Minimize irritants and bad behaviors on your voice

  • Coughing or throat-clearing. Both of these behaviors can rob the voice of its ability to vibrate in its optimal range.
Woman Megaphone Yell Speaking  - Wallusy / Pixabay
Wallusy / Pixabay
  • Yelling and screaming. These are very common vocal bad habits, especially among secondary teachers who are dealing with loads of teenage energy every day. Because loud sounds put extra stress on the vocal cords, it’s best to avoid them when possible. If you do need to talk loudly, take a few minutes to rest your voice between periods in order to give it time to recover.
  • Laughing and crying. These behaviors tend to be very natural but they also cause extra strain on the cords which can lead to damage over time if done frequently enough!
  • Talking when sick with a cold or sore throat (or any other illness). The most common advice given by teachers themselves is: “Just don’t talk all day when ill” although it may seem not practical in the classroom setting.

Stop smoking or using other tobacco products

You can improve your vocal hygiene by stopping smoking or using other tobacco products. Tobacco use is associated with the development of voice disorders through:

  • direct contact between smoke and the airway, which can cause inflammation and irritation leading to the throat and laryngeal cancers
  • the chemicals in tobacco can act as irritants

If you are a smoker, stopping smoking can be beneficial to your health in numerous ways. The earlier you quit, the more likely it will be that your vocal folds will return to their normal state. Ask your doctor for information on how to quit smoking.

Write down your symptoms and voice problems

  • Write down your symptoms and voice problems.
  • Include the time of day when the symptoms occur.
  • Include any other information that you think might be relevant to your health care provider.
    • What were you doing just before the symptoms started? (e.g., presenting to a small group, lecturing to a large audience, singing)
    • How long did it take for the symptoms to develop? (e.g., immediately or gradually over a period of hours)
Writing Notebook Diary Paper Pad  - VividDesignCo / Pixabay
VividDesignCo / Pixabay
  • Take this information with you when you see your health care provider so that you can provide them with valuable information about the problem that will help determine its cause and how best to treat it

Seek professional help – speech therapy and medical consultation

Doctor Hospital Medical Health Man  - lu94007 / Pixabay
lu94007 / Pixabay
  • Seek professional help. Speech therapy and medical consultation can help you resolve voice concerns that may have stemmed from vocal strain brought about by improper use of your voice.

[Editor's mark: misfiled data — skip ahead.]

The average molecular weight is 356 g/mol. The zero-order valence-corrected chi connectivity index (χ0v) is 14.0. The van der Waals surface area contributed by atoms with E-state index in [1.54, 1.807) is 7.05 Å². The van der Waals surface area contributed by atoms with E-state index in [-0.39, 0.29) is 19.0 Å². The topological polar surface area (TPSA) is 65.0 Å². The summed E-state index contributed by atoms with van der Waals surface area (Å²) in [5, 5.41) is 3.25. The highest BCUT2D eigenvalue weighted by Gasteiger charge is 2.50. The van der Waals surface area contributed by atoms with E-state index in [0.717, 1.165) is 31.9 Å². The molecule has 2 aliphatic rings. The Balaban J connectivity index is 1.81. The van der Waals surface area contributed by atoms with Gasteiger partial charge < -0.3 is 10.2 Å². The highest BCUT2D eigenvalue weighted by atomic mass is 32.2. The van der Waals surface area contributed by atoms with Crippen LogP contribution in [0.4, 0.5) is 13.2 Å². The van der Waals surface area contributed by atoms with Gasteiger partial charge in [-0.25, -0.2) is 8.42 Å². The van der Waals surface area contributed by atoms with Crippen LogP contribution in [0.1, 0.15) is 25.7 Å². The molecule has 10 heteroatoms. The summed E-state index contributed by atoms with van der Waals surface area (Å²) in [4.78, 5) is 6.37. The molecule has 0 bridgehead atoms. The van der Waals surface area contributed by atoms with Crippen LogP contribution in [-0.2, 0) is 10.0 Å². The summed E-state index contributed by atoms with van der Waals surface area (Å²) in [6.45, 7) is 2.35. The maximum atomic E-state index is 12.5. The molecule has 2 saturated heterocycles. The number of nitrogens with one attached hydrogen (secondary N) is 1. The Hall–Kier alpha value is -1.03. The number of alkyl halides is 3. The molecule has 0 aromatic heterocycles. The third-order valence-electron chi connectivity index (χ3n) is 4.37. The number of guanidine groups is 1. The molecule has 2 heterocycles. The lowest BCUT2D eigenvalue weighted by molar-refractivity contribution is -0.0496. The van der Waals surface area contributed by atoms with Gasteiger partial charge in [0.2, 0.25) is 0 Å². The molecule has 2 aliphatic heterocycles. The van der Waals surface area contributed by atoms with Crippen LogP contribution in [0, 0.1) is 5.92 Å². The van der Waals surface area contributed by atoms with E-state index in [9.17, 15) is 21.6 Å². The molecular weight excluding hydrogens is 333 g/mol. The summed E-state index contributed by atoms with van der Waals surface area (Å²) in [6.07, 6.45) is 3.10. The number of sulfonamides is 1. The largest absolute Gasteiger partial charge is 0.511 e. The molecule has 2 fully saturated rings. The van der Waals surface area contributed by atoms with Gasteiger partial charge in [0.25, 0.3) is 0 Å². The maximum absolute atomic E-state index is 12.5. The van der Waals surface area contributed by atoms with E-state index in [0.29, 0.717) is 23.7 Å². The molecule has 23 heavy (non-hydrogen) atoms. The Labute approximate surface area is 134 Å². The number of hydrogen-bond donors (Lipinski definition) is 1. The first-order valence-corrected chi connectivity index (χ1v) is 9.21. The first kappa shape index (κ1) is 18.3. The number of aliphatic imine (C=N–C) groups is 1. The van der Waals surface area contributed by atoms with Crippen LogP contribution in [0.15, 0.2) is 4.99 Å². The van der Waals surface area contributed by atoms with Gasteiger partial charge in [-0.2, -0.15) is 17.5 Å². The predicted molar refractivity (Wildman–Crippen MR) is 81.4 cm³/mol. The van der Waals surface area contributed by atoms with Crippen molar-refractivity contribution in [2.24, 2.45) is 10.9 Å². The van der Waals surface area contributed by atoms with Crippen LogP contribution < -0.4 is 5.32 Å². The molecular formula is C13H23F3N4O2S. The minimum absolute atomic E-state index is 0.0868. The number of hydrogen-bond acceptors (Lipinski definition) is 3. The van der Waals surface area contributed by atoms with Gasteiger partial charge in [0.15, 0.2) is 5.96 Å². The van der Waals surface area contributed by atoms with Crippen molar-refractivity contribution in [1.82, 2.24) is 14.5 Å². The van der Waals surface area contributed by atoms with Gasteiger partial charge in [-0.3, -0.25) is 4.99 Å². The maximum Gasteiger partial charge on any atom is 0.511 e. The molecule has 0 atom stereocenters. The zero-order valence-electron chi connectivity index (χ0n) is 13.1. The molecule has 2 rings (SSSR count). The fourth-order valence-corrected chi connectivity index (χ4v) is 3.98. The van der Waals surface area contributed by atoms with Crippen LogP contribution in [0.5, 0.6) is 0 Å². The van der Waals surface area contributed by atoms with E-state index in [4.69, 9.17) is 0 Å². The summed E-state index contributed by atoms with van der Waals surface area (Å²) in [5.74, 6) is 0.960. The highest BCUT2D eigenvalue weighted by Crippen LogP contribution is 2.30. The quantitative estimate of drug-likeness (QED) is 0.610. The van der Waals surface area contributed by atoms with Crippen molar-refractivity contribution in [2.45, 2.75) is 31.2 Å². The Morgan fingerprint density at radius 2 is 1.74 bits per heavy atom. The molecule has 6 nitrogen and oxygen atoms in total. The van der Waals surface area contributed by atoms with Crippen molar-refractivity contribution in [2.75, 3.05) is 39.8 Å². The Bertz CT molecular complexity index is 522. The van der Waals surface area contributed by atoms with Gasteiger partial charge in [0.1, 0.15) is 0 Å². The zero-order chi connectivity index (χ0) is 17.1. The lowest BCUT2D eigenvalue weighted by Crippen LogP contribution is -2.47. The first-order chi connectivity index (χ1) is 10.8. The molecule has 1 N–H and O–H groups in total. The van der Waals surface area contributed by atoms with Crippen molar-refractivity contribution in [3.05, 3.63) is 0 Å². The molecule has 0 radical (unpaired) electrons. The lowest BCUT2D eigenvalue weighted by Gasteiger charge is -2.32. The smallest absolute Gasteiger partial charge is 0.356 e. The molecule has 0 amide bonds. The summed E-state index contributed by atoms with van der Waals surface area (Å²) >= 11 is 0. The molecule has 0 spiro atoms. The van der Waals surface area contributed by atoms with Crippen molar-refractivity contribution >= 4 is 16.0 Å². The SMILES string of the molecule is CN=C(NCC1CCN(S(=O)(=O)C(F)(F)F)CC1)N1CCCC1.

• Speech therapists. These experts are trained to work with children and adults who have problems related to speech, language, voice, swallowing, and fluency. They’re also equipped to assist clients with feeding and oral motor difficulties.
  • Medical practitioners specializing in voice disorders. You might need to visit an otolaryngologist or another specialist on the ear, nose, and throat (ENT) if you’re experiencing a serious case of hoarseness that persists over time or if your symptoms don’t respond well to self-care measures.
    • The doctor will perform tests including an endoscopy of your vocal cords as well as other imaging procedures like X-ray or magnetic resonance imaging (MRI).

Checklist for better vocal hygiene – vocal hygiene training

As a teacher, you have a responsibility to take care of your voice. The good news is that taking care of your vocal cords – called “vocal hygiene” – is easy, effective, and not time-consuming. Make sure you incorporate the following tips into your daily routine at school:

Calendar Agenda Online Mark  - mohamed_hassan / Pixabay
mohamed_hassan / Pixabay
  • Be well-rested. You are more likely to injure your voice if you are tired.
  • Drink enough water spread throughout the entire day.
  • Humidify the air around you.
  • Avoid caffeine and alcohol as these can dehydrate you and make it harder for your vocal cords to work properly.
  • Avoid excessive throat clearing or coughing.
  • Avoid yelling whenever possible.
  • Have a healthy well-balanced diet.
  • Consult a medical professional if you have a medical problem or worsening symptoms.


It’s important to take care of your voice if you use it for a living.

You can’t go around losing your voice every month or so! So what can you do to maintain vocal health? Just follow all the tips mentioned above to protect your voice.

At the end of the day, being a teacher is all about self-care. If you take steps to ensure that your voice is in tip-top shape, you will be able to deliver lessons with more confidence than ever before.

If a problem does arise, remember not to panic—there are plenty of professionals who can help you troubleshoot and work toward a swift recovery.

Share this post
About Author

Science A Plus